At a time of increasing class conflict, what happens to traditional images of social cohesion and shared responsibility? Finally, as traditional moral authorities appear less reliable, how can one develop a sense of right and wrong? Which values should be upheld, and why? These questions reverberate throughout the 17th, 18th and 19th centuries, shaping all the novels in the future. Their presence can certainly be felt in Samuel Richardson’s Pamela (1740), a work considered first English novel, though Robinson Crusoe was published in 1719.
In Pamela, Richardson pits an innocent servant girl against her domineering and sometimes abusive master. At the beginning of the story, Pamela is 15 years old. She has worked for several years in the service of a wealthy woman, and her talents and intelligence have not gone unnoticed. Her lady has just died, however, and there is some question about what will happen next. Because her parents are in financial trouble, the idea of returning to live with them is unappealing to her. Complicating Pamela’s situation is the presence of her lady’s son, "Mr. B," who soon makes it clear that he would like her to become his mistress. Though Pamela is attracted to Mr. B, she refuses to give in to him. Even after she is offered a handsome financial settlement, she insists on maintaining her virtue. As he fleshes out this basic situation, Richardson creates an explosive image of class conflict. Though a servant, Pamela represents the middle class, drawn to a master she no longer really trusts. At times, she appears morally admirable—at other times, merely self-righteous. Mr. B stands in for the ruling classes. Grasping and possessive, impatient and explosive, he may nevertheless prove capable of reform. This conflict proved irresistible to Richardson’s audience, igniting debates throughout the country. Our interest in the debate is sharpened by the form of the work, because Pamela is an epistolary novel, told through the heroine’s letters and diaries. The ending of the novel suggests that Richardson was hoping not merely to reflect social change but also to influence it. The ending is comedic: Pamela and Mr. B eventually do get married, and she becomes the lady of the house in which she once worked as a servant.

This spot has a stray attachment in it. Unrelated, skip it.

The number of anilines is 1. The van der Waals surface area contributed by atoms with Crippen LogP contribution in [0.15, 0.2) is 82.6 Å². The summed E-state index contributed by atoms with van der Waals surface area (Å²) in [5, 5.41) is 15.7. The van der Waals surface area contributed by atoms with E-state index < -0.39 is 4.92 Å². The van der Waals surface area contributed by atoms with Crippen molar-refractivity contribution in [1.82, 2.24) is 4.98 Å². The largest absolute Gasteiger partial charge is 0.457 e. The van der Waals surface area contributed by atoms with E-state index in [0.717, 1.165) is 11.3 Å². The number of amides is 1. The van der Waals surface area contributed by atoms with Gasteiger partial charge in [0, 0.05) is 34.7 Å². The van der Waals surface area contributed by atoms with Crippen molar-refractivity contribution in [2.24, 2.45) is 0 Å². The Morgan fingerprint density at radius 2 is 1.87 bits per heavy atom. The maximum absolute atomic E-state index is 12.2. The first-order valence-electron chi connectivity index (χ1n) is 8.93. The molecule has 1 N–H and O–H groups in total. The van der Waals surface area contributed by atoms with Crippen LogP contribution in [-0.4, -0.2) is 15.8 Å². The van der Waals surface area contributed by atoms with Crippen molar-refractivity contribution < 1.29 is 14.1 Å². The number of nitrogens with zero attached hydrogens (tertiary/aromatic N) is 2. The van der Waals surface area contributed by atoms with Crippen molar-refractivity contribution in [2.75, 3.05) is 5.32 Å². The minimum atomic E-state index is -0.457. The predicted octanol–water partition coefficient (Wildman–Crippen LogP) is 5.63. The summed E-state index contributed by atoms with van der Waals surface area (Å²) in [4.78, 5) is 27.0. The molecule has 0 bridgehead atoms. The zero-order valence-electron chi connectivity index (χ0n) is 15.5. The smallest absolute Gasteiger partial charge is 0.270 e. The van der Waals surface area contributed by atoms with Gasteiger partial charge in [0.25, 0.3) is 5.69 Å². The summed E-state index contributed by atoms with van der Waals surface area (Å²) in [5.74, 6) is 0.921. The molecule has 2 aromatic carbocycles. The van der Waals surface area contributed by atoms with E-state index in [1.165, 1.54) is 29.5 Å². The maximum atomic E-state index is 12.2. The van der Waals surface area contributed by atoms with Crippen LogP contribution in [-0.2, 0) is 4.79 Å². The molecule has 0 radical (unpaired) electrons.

As Pamela demonstrates her worth and value to Mr. B, we begin to see that social assimilation and reconciliation are not only possible but desirable for all parties. Pamela benefits from the marriage in obvious ways, but Mr. B benefits as well, earning a chance to fulfill his social obligations. Inspired by Pamela’s goodness, he may finally live up to his duty as lord and master. Thus, although Richardson often protests against the abuses of the ruling class, he eventually reaffirms the traditional values of communal solidarity and mutual respect. In the end, he wants to convince his middle-class audience to hope and, perhaps, even to work for the rehabilitation of those older structures. Like most of the novelists after him, he is a reformer, not a revolutionary or a radical.